How to take part
We’ll be launching three questionnaires in September – one each for adult community and residential, prison services and young people’s services. As we are interested in developing a deep understanding of the circumstances services are facing and how they’re adapting to them, the questionnaires are quite substantial and in places ask for detailed information. To assist you in completing the survey, you might find it useful to have the following to hand:
-              The number of clients accessing your service;
-              Their support needs
-              Details of any changes to your funding and the length of your contract;
-              Any other services you work in partnership with, and
-              To what extent your clients are able to access other specialist services.

One of the reasons last year’s report was so influential was because of the numbers taking part. This year we’re aiming for more participants again.

We’re conscious that some of the information we’re asking for is potentially sensitive, and that some opinions might be contentious. We take confidentiality extremely seriously: all responses will be kept anonymous, and when we include direct quotes in the final report, we’ll take care to ensure that no potentially identifying information is included – in fact, once a quote has been identified for inclusion, that’s the only editing we do. We hope that services will be reassured by this and will be frank in their responses.

We’ll email members, subscribers and other contacts as the surveys go live, or you can check our website and Facebook page. If you would like more information, please contact Paul Anders – . If you would like to read last year’s report, please follow this link:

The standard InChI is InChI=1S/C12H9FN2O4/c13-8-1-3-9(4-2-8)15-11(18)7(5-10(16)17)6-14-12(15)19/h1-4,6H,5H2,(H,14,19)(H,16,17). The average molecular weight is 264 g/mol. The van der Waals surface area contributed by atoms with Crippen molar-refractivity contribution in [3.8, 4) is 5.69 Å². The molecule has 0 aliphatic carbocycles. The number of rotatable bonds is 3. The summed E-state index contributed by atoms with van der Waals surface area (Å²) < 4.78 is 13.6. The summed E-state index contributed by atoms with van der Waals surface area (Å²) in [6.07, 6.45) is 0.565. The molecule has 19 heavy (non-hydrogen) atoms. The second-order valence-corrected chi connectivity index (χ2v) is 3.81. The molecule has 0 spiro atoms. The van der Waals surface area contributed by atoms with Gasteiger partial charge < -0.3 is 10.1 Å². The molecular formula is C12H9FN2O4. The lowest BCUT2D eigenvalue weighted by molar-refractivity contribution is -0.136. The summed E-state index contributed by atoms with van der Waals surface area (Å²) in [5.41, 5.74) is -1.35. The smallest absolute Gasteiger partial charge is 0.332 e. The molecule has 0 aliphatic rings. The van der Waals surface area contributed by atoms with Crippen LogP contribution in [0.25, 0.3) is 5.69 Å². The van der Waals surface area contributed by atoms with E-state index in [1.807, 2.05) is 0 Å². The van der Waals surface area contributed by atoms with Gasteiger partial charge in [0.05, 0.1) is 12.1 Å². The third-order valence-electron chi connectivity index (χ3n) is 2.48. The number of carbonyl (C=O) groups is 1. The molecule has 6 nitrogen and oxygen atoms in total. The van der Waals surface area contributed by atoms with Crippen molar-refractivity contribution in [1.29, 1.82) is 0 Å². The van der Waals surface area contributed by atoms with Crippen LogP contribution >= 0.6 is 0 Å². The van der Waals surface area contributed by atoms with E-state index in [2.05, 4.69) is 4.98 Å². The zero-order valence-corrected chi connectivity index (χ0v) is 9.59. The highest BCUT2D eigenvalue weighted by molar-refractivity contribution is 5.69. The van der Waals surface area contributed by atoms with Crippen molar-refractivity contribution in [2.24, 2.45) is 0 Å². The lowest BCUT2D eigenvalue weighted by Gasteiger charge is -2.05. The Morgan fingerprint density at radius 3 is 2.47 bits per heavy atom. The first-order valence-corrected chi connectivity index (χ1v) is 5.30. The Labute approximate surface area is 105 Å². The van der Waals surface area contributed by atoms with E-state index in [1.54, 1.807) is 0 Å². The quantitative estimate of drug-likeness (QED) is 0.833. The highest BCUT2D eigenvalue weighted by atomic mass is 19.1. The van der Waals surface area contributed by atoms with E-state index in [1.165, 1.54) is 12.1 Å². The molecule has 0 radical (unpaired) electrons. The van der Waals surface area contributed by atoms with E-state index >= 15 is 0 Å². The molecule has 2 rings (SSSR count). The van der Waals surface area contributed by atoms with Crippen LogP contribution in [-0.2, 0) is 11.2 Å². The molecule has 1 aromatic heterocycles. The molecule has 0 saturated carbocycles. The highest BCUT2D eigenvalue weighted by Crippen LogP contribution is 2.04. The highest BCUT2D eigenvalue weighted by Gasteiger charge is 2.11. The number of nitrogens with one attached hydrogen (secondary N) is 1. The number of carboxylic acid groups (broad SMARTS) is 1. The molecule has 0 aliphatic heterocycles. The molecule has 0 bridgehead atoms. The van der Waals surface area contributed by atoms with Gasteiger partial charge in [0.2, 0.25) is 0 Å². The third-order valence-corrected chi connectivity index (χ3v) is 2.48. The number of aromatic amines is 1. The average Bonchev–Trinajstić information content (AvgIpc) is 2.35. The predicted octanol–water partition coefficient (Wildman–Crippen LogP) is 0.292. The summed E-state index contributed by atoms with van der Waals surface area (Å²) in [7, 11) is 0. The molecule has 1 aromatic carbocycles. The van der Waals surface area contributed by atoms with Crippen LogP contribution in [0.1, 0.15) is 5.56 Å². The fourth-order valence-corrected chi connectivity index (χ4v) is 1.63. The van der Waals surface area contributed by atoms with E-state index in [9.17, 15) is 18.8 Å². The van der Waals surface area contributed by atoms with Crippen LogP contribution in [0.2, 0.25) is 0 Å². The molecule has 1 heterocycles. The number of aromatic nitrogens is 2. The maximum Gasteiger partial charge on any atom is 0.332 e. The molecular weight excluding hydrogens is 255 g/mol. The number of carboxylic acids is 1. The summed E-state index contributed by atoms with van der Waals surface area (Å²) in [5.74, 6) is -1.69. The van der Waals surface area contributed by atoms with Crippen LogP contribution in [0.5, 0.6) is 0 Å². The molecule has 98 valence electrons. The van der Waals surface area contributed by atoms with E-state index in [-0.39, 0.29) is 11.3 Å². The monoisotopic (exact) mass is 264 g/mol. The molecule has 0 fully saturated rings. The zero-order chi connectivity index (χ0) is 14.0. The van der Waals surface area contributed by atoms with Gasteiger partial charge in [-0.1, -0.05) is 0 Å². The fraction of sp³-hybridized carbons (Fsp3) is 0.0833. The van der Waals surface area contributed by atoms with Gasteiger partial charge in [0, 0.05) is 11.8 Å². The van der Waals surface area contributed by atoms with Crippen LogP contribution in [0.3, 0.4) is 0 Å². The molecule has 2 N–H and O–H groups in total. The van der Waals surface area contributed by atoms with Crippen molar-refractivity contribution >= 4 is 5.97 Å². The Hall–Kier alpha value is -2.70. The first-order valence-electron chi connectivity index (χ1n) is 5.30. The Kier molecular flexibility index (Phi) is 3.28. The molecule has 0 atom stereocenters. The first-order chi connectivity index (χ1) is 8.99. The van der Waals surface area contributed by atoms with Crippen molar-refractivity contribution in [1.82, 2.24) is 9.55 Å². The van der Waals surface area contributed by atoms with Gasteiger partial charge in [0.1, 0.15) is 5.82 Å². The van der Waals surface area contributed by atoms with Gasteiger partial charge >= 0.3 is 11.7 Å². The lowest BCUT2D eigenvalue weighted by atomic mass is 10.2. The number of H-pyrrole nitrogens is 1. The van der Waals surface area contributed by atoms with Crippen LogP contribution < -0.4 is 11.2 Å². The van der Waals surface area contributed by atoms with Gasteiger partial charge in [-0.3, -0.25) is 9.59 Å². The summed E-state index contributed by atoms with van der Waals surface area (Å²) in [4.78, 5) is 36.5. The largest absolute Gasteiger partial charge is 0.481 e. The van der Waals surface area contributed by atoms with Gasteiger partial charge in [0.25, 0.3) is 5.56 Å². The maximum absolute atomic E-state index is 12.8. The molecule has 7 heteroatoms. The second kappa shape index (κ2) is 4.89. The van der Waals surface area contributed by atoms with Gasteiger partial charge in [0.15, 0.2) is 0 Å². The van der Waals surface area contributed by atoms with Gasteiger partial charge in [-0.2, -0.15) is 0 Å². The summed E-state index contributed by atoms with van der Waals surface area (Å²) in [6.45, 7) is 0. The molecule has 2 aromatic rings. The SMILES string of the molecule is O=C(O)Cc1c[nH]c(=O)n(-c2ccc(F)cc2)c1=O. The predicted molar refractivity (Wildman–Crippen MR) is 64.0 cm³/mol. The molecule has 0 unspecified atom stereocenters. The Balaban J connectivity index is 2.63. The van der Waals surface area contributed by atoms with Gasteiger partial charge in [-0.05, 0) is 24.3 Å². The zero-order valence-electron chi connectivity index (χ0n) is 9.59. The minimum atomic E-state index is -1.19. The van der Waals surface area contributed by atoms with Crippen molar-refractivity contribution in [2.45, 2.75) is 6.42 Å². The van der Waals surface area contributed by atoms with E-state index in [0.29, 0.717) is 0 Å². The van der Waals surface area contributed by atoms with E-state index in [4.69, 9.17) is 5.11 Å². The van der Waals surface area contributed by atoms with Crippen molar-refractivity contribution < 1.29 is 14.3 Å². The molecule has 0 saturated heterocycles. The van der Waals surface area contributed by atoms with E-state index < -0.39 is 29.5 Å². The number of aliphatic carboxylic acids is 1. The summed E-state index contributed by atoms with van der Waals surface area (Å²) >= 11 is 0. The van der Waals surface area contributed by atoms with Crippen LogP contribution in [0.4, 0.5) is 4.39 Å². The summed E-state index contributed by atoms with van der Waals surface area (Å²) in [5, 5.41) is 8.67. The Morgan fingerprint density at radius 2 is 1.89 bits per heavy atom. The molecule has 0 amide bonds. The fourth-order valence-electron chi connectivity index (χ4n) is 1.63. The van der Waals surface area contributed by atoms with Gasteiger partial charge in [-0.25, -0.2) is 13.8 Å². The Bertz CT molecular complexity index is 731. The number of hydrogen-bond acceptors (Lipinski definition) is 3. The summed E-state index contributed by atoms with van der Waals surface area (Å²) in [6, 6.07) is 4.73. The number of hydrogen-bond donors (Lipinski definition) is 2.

Friday, 15 August 2014

Rise in benefits sanctions: an incentive or a punishment?

New figures from the Department of Work and Pensions out this week show a sharp increase in the number of people being sanctioned – that is, having their benefits temporarily withdrawn.  (Thanks to my colleague Paul Anders for drawing my attention to them).

The most dramatic increase is among those claiming Employment Support Allowance (ESA), which supports people who are unable to work, or need support to work, due to illness or disability. Sanctions are applied (as I'll explain in more detail) where someone has failed to comply with the requirements that come with claiming their benefit.

How much has sanctioning increased?

The figures are stark: in the first quarter of 2013, 3,574 people on ESA were sanctioned; the figure for Q1 of 2014 is 15,955. That’s an increase of 346% – and understandably, this dramatic surge has drawn critical comment from Crisis and others.

The sanctions regime for ESA was significantly toughened in December 2012, meaning claimants could lose more of their allowance for less flexible – and potentially longer – periods of time. Since then, the number of people being sanctioned has steadily increased: